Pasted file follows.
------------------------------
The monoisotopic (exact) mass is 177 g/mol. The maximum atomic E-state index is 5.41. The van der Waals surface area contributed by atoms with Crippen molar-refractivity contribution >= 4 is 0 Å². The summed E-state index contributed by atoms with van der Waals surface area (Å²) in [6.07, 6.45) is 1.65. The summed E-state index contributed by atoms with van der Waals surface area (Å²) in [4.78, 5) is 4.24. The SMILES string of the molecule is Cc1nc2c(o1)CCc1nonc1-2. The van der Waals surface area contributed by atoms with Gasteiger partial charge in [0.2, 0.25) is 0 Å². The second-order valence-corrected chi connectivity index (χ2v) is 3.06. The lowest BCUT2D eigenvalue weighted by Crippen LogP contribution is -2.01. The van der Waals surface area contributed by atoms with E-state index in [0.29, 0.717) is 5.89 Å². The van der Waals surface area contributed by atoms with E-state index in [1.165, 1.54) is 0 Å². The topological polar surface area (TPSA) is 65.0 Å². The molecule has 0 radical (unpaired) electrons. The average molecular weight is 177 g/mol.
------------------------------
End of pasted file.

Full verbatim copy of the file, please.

The monoisotopic (exact) mass is 177 g/mol. The maximum atomic E-state index is 5.41. The van der Waals surface area contributed by atoms with Crippen molar-refractivity contribution >= 4 is 0 Å². The summed E-state index contributed by atoms with van der Waals surface area (Å²) in [6.07, 6.45) is 1.65. The summed E-state index contributed by atoms with van der Waals surface area (Å²) in [4.78, 5) is 4.24. The SMILES string of the molecule is Cc1nc2c(o1)CCc1nonc1-2. The van der Waals surface area contributed by atoms with Gasteiger partial charge in [0.2, 0.25) is 0 Å². The second-order valence-corrected chi connectivity index (χ2v) is 3.06. The lowest BCUT2D eigenvalue weighted by Crippen LogP contribution is -2.01. The van der Waals surface area contributed by atoms with E-state index in [0.29, 0.717) is 5.89 Å². The van der Waals surface area contributed by atoms with E-state index in [1.165, 1.54) is 0 Å². The topological polar surface area (TPSA) is 65.0 Å². The molecule has 0 radical (unpaired) electrons. The average molecular weight is 177 g/mol.